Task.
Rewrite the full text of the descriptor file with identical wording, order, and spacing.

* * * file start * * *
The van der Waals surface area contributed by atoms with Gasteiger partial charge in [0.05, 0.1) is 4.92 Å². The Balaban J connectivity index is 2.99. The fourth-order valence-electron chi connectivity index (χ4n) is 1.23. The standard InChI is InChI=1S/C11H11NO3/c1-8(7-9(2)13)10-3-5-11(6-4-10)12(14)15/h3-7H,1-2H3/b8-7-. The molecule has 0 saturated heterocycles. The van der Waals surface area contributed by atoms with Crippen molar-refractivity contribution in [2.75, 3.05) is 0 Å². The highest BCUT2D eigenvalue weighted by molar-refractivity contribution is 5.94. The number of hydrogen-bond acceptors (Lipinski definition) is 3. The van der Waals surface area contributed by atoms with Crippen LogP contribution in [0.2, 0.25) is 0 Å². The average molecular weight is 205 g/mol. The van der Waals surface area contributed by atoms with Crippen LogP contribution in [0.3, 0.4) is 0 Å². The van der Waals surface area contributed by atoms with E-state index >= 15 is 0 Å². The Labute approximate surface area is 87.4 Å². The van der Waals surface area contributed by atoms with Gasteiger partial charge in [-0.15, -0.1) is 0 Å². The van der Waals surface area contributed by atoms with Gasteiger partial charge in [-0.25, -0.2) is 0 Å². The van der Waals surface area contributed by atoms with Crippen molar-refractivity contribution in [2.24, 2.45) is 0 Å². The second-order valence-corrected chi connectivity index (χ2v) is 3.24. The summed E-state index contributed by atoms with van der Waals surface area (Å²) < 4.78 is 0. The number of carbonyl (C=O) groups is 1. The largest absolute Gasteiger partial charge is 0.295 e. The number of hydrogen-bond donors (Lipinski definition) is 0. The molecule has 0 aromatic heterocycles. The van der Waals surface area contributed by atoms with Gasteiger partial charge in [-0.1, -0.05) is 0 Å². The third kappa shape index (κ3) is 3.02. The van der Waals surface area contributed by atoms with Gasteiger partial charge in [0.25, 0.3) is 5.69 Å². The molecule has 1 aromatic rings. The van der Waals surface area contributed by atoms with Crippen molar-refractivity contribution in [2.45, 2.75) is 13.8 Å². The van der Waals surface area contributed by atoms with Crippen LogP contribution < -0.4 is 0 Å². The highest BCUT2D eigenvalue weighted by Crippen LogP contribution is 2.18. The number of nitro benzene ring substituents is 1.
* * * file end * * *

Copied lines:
The van der Waals surface area contributed by atoms with Gasteiger partial charge in [0.05, 0.1) is 4.92 Å². The Balaban J connectivity index is 2.99. The fourth-order valence-electron chi connectivity index (χ4n) is 1.23. The standard InChI is InChI=1S/C11H11NO3/c1-8(7-9(2)13)10-3-5-11(6-4-10)12(14)15/h3-7H,1-2H3/b8-7-. The molecule has 0 saturated heterocycles. The van der Waals surface area contributed by atoms with Crippen molar-refractivity contribution in [2.75, 3.05) is 0 Å². The highest BCUT2D eigenvalue weighted by molar-refractivity contribution is 5.94. The number of hydrogen-bond acceptors (Lipinski definition) is 3. The van der Waals surface area contributed by atoms with Crippen LogP contribution in [0.2, 0.25) is 0 Å². The average molecular weight is 205 g/mol. The van der Waals surface area contributed by atoms with Crippen LogP contribution in [0.3, 0.4) is 0 Å². The van der Waals surface area contributed by atoms with E-state index >= 15 is 0 Å². The Labute approximate surface area is 87.4 Å². The van der Waals surface area contributed by atoms with Gasteiger partial charge in [-0.15, -0.1) is 0 Å². The van der Waals surface area contributed by atoms with Gasteiger partial charge in [-0.25, -0.2) is 0 Å². The van der Waals surface area contributed by atoms with Crippen molar-refractivity contribution in [2.24, 2.45) is 0 Å². The second-order valence-corrected chi connectivity index (χ2v) is 3.24. The summed E-state index contributed by atoms with van der Waals surface area (Å²) < 4.78 is 0. The number of carbonyl (C=O) groups is 1. The largest absolute Gasteiger partial charge is 0.295 e. The number of hydrogen-bond donors (Lipinski definition) is 0. The molecule has 0 aromatic heterocycles. The van der Waals surface area contributed by atoms with Gasteiger partial charge in [-0.1, -0.05) is 0 Å². The third kappa shape index (κ3) is 3.02. The van der Waals surface area contributed by atoms with Gasteiger partial charge in [0.25, 0.3) is 5.69 Å². The molecule has 1 aromatic rings. The van der Waals surface area contributed by atoms with Crippen molar-refractivity contribution in [2.45, 2.75) is 13.8 Å². The van der Waals surface area contributed by atoms with Crippen LogP contribution < -0.4 is 0 Å². The highest BCUT2D eigenvalue weighted by Crippen LogP contribution is 2.18. The number of nitro benzene ring substituents is 1.